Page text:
19. Burma or Myanmar? Many opposition officials and civil society leaders interviewed were not pleased with the manner in which their country’s name was changed from Burma to Myanmar, but they told the CSIS group that the country should be called Myanmar unless and until the people of Myanmar change the name in the future.


The People We Met. The group held in-depth discussions with a broad cross section of officials and representatives from the private sector, including President U Thein Sein and several of his cabinet members and advisers, opposition leader Daw Aung San Suu Kyi and her advisers, members of Parliament, leaders of ethnic groups, members of civil society organizations, think tank representatives, business leaders, and foreign diplomats including newly appointed U.S. ambassador Derek Mitchell. For a more complete list, see Appendix A.

The CSIS Myanmar Project. The visit was part of a larger CSIS project on Myanmar and U.S. policy in the wake of the government’s recent reforms and initial U.S. steps to support reforms and normalize relations with the country. The trip also served to gather insight and information ahead of a second component of the project, The Myanmar Conference @ CSIS, to be held at CSIS in Washington, D.C., on September 25 and a new CSIS policy tool called Myanmar in 4D. The conference will include speakers from Myanmar’s government, the opposition, and civil society as well as U.S. government officials and experts. It will explore U.S. policy options now that the first steps toward developing closer ties have been taken. “Myanmar in 4D” is a proprietary CSIS policy tool that will incorporate hundreds of layers of sophisticated data and research and present them in a manner simple for policymakers and leaders to understand and digest. The tool will be based on an interactive map of Myanmar and will cover issues ranging from economic development opportunities to the location of hydrocarbons and other mineral deposits and threats to stability from continuing conflict with ethnic groups.

BOX 1: Signposts for Reform

Following is a partial listing of steps that will demonstrate that the Myanmar government is serious about reform:

  • The remaining political prisoners are released.
  • A political settlement and resource sharing agreement is achieved with the ethnic groups.
  • A ceasefire is negotiated with the Kachin Independence Organization.
  • Spending on health and education is increased.
  • Refugees in Thailand and internally displaced persons are allowed to return home without retribution;
  • Greater democracy is achieved in Parliament, including increased transparency in lawmaking and greater latitude for parliamentarians to raise questions and comments.
  • The military agrees to gradually reduce the reserved seats for military officers in Parliament from the current 25 percent.
  • The constitution is interpreted or revised to reduce the role of the National Defense and Security Council;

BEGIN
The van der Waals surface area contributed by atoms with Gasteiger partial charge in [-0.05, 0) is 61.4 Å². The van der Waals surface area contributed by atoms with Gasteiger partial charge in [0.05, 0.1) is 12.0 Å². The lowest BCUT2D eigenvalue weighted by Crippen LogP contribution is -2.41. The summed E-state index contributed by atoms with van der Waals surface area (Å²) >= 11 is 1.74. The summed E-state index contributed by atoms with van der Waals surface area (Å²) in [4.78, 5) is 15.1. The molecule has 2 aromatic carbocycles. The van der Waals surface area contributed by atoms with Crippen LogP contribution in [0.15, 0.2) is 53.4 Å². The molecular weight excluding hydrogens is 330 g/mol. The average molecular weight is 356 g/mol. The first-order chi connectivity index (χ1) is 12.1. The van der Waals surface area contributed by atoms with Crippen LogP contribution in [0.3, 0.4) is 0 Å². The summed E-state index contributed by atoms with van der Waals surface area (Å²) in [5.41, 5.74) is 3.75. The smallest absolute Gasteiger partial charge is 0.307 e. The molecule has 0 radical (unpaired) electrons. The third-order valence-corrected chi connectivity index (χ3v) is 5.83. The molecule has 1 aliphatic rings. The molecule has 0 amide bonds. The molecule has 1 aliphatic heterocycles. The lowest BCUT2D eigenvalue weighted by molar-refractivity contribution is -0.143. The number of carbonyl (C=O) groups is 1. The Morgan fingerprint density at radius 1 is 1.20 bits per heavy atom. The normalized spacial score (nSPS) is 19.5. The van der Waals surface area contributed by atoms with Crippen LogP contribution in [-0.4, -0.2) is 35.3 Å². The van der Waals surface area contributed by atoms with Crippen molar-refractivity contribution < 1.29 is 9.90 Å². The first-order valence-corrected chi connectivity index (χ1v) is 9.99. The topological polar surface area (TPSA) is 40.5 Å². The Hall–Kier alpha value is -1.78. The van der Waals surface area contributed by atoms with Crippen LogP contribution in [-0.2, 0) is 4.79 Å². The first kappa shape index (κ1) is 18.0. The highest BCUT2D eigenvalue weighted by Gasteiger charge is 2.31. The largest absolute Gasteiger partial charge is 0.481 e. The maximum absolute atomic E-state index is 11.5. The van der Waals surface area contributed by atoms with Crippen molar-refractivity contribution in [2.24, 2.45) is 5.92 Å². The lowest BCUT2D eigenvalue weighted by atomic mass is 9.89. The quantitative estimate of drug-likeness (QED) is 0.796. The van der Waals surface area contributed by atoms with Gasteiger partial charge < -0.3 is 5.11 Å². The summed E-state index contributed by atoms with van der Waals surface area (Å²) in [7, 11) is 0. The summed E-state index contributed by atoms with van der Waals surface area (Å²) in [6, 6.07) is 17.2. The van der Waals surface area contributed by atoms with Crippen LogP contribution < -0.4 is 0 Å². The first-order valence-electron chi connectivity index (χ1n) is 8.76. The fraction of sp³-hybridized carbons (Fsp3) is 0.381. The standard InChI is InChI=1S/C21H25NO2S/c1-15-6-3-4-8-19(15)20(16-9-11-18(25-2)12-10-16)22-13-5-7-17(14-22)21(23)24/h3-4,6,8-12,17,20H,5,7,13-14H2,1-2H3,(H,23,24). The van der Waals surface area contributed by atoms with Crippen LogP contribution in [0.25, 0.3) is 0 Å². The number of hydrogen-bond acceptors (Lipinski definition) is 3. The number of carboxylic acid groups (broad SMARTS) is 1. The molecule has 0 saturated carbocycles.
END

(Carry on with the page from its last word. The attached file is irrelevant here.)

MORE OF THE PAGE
• The government signs International Atomic Energy Agency protocols.
  • The Ministry of Defense prepares a defense white paper that it shares with other governments.

APPENDIX A: Myanmar’s Seven-Step Plan to Democracy

The seven-step roadmap, a guideline to bring Myanmar to democracy, was initially proposed by the military junta in the early 1990s before it was suspended in 1996. It was reintroduced by then-prime minister Khin Nyunt in 2003. However, a split emerged within the government and Khin Nyunt was stripped of his position and put under house arrest. Eventually, junta leader Than Shwe took up the plan. Officials describe the 2008 referendum on the constitution as a key component of the roadmap. So was the 2010 election that established the current government.

Critics say the roadmap was little more than a plan for those in power to remain in power while Myanmar transitioned toward democracy. They say the current reform process is essentially a continuation of the roadmap and use it to argue that the current reforms will not lead to real democracy.

The steps in the roadmap are as follows:

  1. Reassemble the National Convention, which had been suspended in 1996.

  2. Implement step by step the requisite tasks for founding a democratic system after the National Convention has been successfully concluded.

  3. Draft a draft constitution based on the concepts and principles advocated by the National Convention.

  4. Hold a national referendum to endorse the draft constitution.

  5. Hold free and fair elections for the formation of the national legislative bodies (Hluttaw).

  6. Convene the meeting of elected representatives of the Hluttaw.

  7. The leaders, government, and other authoritative bodies elected by the Hluttaw continue constructing a new democratic state.

APPENDIX B: Partial List of Officials and Opposition Leaders the Delegation Met in Myanmar

President U Thein Sein

Opposition leader Daw Aung San Suu Kyi

U Aung Min, minister of Railroads and lead negotiator with the ethnic minorities

U Wanna Maung Lwin, foreign minister

Commodore U Aung Thaw, deputy minister, Ministry of Defense

U Thein Swe, Member of Parliament and deputy chairman of the Legal Affairs and Special Issues Committee (Lower House)

U Hla Myint Oo, Member of Parliament and chairman of the International Relations Committee (Lower House)

U Ko Ko Hlaing, political adviser to the president

Dr. Zaw Oo, executive director, Myanmar Development Resource Center

Dr. Tin Myo Win, political adviser to Aung San Suu Kyi

U Myo Mying, economic adviser to the National League for Democracy

Ernest Z. Bower